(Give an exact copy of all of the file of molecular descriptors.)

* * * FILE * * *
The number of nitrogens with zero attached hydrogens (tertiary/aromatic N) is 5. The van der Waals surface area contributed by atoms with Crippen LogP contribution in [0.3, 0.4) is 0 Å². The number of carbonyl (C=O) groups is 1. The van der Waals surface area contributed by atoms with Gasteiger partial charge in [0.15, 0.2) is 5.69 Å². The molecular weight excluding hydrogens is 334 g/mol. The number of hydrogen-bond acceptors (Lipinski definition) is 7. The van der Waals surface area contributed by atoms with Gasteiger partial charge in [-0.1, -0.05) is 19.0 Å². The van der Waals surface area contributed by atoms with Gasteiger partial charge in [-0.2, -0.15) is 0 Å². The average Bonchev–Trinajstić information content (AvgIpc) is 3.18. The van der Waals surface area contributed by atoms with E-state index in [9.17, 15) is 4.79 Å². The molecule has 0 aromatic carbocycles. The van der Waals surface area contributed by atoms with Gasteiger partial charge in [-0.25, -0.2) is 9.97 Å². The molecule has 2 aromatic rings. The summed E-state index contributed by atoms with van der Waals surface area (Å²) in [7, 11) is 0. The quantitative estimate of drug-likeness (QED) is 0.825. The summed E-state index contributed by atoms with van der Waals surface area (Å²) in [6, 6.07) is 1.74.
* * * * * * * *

The number of nitrogens with zero attached hydrogens (tertiary/aromatic N) is 5. The van der Waals surface area contributed by atoms with Crippen LogP contribution in [0.3, 0.4) is 0 Å². The number of carbonyl (C=O) groups is 1. The van der Waals surface area contributed by atoms with Gasteiger partial charge in [0.15, 0.2) is 5.69 Å². The molecular weight excluding hydrogens is 334 g/mol. The number of hydrogen-bond acceptors (Lipinski definition) is 7. The van der Waals surface area contributed by atoms with Gasteiger partial charge in [-0.1, -0.05) is 19.0 Å². The van der Waals surface area contributed by atoms with Gasteiger partial charge in [-0.2, -0.15) is 0 Å². The average Bonchev–Trinajstić information content (AvgIpc) is 3.18. The van der Waals surface area contributed by atoms with E-state index in [9.17, 15) is 4.79 Å². The molecule has 0 aromatic carbocycles. The van der Waals surface area contributed by atoms with Gasteiger partial charge in [-0.25, -0.2) is 9.97 Å². The molecule has 2 aromatic rings. The summed E-state index contributed by atoms with van der Waals surface area (Å²) in [7, 11) is 0. The quantitative estimate of drug-likeness (QED) is 0.825. The summed E-state index contributed by atoms with van der Waals surface area (Å²) in [6, 6.07) is 1.74.